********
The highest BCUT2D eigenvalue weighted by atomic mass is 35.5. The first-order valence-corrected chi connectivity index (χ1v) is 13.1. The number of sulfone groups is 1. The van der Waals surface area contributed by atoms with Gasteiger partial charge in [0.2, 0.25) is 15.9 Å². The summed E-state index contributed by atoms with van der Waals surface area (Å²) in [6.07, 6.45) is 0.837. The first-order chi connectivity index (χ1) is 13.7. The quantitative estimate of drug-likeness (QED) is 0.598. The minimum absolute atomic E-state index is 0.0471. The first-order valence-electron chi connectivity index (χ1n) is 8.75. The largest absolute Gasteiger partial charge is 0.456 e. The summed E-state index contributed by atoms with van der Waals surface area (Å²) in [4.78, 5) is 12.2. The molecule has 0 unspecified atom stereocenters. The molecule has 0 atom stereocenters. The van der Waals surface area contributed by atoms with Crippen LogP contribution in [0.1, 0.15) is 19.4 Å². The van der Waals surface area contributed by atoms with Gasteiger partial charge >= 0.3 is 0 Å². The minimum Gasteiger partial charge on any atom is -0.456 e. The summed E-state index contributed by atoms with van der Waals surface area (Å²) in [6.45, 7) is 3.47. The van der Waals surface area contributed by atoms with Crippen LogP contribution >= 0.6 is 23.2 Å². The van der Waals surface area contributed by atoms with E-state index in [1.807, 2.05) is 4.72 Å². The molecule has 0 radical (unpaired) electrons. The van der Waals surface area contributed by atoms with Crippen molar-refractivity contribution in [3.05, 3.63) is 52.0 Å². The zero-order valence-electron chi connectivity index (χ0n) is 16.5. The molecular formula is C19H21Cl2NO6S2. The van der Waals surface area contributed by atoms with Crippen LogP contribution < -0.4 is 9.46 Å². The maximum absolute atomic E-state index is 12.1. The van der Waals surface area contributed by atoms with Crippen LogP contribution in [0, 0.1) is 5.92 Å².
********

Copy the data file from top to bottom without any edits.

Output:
The highest BCUT2D eigenvalue weighted by atomic mass is 35.5. The first-order valence-corrected chi connectivity index (χ1v) is 13.1. The number of sulfone groups is 1. The van der Waals surface area contributed by atoms with Gasteiger partial charge in [0.2, 0.25) is 15.9 Å². The summed E-state index contributed by atoms with van der Waals surface area (Å²) in [6.07, 6.45) is 0.837. The first-order chi connectivity index (χ1) is 13.7. The quantitative estimate of drug-likeness (QED) is 0.598. The minimum absolute atomic E-state index is 0.0471. The first-order valence-electron chi connectivity index (χ1n) is 8.75. The largest absolute Gasteiger partial charge is 0.456 e. The summed E-state index contributed by atoms with van der Waals surface area (Å²) in [4.78, 5) is 12.2. The molecule has 0 unspecified atom stereocenters. The molecule has 0 atom stereocenters. The van der Waals surface area contributed by atoms with Crippen LogP contribution in [0.1, 0.15) is 19.4 Å². The van der Waals surface area contributed by atoms with Gasteiger partial charge >= 0.3 is 0 Å². The minimum Gasteiger partial charge on any atom is -0.456 e. The summed E-state index contributed by atoms with van der Waals surface area (Å²) in [6.45, 7) is 3.47. The van der Waals surface area contributed by atoms with Crippen LogP contribution >= 0.6 is 23.2 Å². The van der Waals surface area contributed by atoms with E-state index in [1.807, 2.05) is 4.72 Å². The molecule has 0 radical (unpaired) electrons. The van der Waals surface area contributed by atoms with Crippen molar-refractivity contribution in [3.05, 3.63) is 52.0 Å². The zero-order valence-electron chi connectivity index (χ0n) is 16.5. The molecular formula is C19H21Cl2NO6S2. The van der Waals surface area contributed by atoms with Crippen LogP contribution < -0.4 is 9.46 Å². The maximum absolute atomic E-state index is 12.1. The van der Waals surface area contributed by atoms with Crippen LogP contribution in [0, 0.1) is 5.92 Å².